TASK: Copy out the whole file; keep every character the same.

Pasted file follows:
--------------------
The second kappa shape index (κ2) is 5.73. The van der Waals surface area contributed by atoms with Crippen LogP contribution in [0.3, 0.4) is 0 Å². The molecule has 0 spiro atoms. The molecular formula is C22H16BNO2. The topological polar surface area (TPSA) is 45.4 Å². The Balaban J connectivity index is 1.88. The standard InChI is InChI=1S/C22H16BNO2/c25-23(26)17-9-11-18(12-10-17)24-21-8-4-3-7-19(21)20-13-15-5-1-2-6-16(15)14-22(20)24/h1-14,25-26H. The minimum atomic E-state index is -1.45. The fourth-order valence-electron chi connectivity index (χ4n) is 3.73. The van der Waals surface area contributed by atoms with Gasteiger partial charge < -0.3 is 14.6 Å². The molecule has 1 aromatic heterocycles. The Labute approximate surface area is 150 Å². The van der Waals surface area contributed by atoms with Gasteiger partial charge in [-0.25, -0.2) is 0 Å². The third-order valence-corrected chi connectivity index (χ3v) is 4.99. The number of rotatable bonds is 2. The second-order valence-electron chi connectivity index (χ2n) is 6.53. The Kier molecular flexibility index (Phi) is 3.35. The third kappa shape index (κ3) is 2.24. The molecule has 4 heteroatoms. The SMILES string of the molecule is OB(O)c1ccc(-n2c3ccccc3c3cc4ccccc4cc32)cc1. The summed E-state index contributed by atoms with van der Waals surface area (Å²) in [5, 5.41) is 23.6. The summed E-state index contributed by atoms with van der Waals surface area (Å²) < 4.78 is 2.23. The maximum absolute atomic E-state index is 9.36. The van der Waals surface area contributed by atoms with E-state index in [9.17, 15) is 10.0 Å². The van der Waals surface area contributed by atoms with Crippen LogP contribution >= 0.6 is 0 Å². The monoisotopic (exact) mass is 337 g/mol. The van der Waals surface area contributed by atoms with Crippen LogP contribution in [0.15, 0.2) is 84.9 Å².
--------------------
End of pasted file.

The second kappa shape index (κ2) is 5.73. The van der Waals surface area contributed by atoms with Crippen LogP contribution in [0.3, 0.4) is 0 Å². The molecule has 0 spiro atoms. The molecular formula is C22H16BNO2. The topological polar surface area (TPSA) is 45.4 Å². The Balaban J connectivity index is 1.88. The standard InChI is InChI=1S/C22H16BNO2/c25-23(26)17-9-11-18(12-10-17)24-21-8-4-3-7-19(21)20-13-15-5-1-2-6-16(15)14-22(20)24/h1-14,25-26H. The minimum atomic E-state index is -1.45. The fourth-order valence-electron chi connectivity index (χ4n) is 3.73. The van der Waals surface area contributed by atoms with Gasteiger partial charge < -0.3 is 14.6 Å². The molecule has 1 aromatic heterocycles. The Labute approximate surface area is 150 Å². The van der Waals surface area contributed by atoms with Gasteiger partial charge in [-0.25, -0.2) is 0 Å². The third-order valence-corrected chi connectivity index (χ3v) is 4.99. The number of rotatable bonds is 2. The second-order valence-electron chi connectivity index (χ2n) is 6.53. The Kier molecular flexibility index (Phi) is 3.35. The third kappa shape index (κ3) is 2.24. The molecule has 4 heteroatoms. The SMILES string of the molecule is OB(O)c1ccc(-n2c3ccccc3c3cc4ccccc4cc32)cc1. The summed E-state index contributed by atoms with van der Waals surface area (Å²) in [5, 5.41) is 23.6. The summed E-state index contributed by atoms with van der Waals surface area (Å²) < 4.78 is 2.23. The maximum absolute atomic E-state index is 9.36. The van der Waals surface area contributed by atoms with E-state index in [9.17, 15) is 10.0 Å². The van der Waals surface area contributed by atoms with Crippen LogP contribution >= 0.6 is 0 Å². The monoisotopic (exact) mass is 337 g/mol. The van der Waals surface area contributed by atoms with Crippen LogP contribution in [0.15, 0.2) is 84.9 Å².